Charles James was a truly great couturier, but part of what makes him so amazing was that he was a perfectionist. I, who sometimes walk away from my writing mid-sentence because I just cannot find the right word, can completely understand. Part of this could be due to the fact that James started off as a milliner, and carried-on that approach into his clothing. He even went so far as spending years on one dress until it was exactly what he had envisioned. According to Voguepedia, he was even known to “don a finished gown and dance all night in his apartment above the Chelsea Hotel before handing it over…if he handed it over at all.” I could go on and on, but really, the exhibit speaks for itself. Charles James: Beyond Fashion opened at the Met just last week and will be on display through August 10th. I caught it opening weekend, but I will definitely be there many more times.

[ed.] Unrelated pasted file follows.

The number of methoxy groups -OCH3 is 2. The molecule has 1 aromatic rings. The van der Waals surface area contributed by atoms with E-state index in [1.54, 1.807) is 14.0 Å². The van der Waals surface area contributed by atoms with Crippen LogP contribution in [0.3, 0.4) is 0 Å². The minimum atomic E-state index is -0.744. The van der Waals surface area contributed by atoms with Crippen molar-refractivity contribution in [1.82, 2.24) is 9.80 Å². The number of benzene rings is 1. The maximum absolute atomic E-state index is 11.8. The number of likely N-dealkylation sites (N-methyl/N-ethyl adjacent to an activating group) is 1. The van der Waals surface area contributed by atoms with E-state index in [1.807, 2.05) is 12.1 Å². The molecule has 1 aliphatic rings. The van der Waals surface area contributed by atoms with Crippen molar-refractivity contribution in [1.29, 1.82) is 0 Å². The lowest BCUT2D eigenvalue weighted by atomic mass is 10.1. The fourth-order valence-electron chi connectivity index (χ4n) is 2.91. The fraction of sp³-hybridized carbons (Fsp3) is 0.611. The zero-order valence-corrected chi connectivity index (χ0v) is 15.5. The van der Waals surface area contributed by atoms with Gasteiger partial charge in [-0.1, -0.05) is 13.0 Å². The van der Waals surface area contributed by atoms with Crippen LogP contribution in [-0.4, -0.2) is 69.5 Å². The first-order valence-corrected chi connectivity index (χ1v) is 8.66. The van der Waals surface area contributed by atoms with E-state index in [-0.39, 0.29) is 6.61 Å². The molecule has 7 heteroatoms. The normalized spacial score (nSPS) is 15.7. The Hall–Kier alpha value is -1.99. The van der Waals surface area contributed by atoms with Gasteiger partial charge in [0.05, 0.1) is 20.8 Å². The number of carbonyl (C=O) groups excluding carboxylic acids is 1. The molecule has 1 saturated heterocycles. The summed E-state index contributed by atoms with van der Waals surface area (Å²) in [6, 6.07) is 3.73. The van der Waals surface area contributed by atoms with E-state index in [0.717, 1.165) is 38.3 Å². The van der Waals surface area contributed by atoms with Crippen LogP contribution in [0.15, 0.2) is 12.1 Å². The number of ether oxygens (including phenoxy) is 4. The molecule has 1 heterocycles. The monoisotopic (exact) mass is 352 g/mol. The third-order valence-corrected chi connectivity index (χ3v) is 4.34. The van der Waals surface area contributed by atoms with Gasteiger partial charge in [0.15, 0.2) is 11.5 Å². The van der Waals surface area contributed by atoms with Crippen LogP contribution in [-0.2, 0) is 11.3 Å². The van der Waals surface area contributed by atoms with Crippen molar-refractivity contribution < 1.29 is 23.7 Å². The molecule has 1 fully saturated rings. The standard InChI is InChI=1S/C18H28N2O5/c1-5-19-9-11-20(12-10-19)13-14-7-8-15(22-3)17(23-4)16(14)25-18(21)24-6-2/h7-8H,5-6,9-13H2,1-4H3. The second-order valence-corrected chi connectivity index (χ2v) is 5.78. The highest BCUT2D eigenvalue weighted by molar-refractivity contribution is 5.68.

As the fashion obsessed person that I am, my love for the Metropolitan Museum of Art’s annual Met Gala should come as no shock. Every year, I scour social media and the internet (mostly Vogue) to find images of the event, gasping in utter amazement at the gowns and tuxedos that are worn by those who attend…dreaming of a day that I will get to attend. This year, with the Met’s new fashion exhibit, Charles James: Beyond Fashion opening today in the Anna Wintour Costume Center (formerly the Costume Institute), and the dress code for the gala being white tie, I knew I was in for a rare treat.